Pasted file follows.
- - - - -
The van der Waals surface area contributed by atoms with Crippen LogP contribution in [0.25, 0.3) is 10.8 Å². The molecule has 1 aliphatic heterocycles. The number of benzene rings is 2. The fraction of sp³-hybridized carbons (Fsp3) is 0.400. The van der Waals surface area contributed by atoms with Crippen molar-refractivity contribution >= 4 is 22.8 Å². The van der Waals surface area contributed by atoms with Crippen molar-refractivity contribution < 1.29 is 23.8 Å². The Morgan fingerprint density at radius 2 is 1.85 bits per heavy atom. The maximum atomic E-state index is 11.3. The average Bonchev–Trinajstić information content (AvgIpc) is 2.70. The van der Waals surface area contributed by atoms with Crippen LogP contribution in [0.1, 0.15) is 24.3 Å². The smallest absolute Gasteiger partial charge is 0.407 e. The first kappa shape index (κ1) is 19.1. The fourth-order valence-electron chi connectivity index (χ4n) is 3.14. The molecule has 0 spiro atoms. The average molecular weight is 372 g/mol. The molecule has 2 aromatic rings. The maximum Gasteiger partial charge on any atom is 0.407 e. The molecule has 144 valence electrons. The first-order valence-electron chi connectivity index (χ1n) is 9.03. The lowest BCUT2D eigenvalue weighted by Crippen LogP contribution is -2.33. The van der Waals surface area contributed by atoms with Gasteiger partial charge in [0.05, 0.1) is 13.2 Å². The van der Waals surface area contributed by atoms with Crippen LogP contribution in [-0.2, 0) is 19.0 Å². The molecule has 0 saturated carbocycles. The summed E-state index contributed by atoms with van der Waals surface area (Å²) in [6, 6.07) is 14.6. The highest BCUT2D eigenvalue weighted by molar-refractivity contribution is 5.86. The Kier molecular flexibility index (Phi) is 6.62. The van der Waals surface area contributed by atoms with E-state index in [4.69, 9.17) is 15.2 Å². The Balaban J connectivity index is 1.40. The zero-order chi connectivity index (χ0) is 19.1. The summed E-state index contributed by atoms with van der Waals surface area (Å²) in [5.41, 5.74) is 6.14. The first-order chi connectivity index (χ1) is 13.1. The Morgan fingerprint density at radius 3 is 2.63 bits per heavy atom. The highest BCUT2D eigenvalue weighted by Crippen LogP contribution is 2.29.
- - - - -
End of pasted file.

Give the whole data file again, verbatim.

The van der Waals surface area contributed by atoms with Crippen LogP contribution in [0.25, 0.3) is 10.8 Å². The molecule has 1 aliphatic heterocycles. The number of benzene rings is 2. The fraction of sp³-hybridized carbons (Fsp3) is 0.400. The van der Waals surface area contributed by atoms with Crippen molar-refractivity contribution >= 4 is 22.8 Å². The van der Waals surface area contributed by atoms with Crippen molar-refractivity contribution < 1.29 is 23.8 Å². The Morgan fingerprint density at radius 2 is 1.85 bits per heavy atom. The maximum atomic E-state index is 11.3. The average Bonchev–Trinajstić information content (AvgIpc) is 2.70. The van der Waals surface area contributed by atoms with Crippen LogP contribution in [0.1, 0.15) is 24.3 Å². The smallest absolute Gasteiger partial charge is 0.407 e. The first kappa shape index (κ1) is 19.1. The fourth-order valence-electron chi connectivity index (χ4n) is 3.14. The molecule has 0 spiro atoms. The average molecular weight is 372 g/mol. The molecule has 2 aromatic rings. The maximum Gasteiger partial charge on any atom is 0.407 e. The molecule has 144 valence electrons. The first-order valence-electron chi connectivity index (χ1n) is 9.03. The lowest BCUT2D eigenvalue weighted by Crippen LogP contribution is -2.33. The van der Waals surface area contributed by atoms with Gasteiger partial charge in [0.05, 0.1) is 13.2 Å². The van der Waals surface area contributed by atoms with Crippen LogP contribution in [-0.2, 0) is 19.0 Å². The molecule has 0 saturated carbocycles. The summed E-state index contributed by atoms with van der Waals surface area (Å²) in [6, 6.07) is 14.6. The highest BCUT2D eigenvalue weighted by molar-refractivity contribution is 5.86. The Kier molecular flexibility index (Phi) is 6.62. The van der Waals surface area contributed by atoms with E-state index in [4.69, 9.17) is 15.2 Å². The Balaban J connectivity index is 1.40. The zero-order chi connectivity index (χ0) is 19.1. The summed E-state index contributed by atoms with van der Waals surface area (Å²) in [5.41, 5.74) is 6.14. The first-order chi connectivity index (χ1) is 13.1. The Morgan fingerprint density at radius 3 is 2.63 bits per heavy atom. The highest BCUT2D eigenvalue weighted by Crippen LogP contribution is 2.29.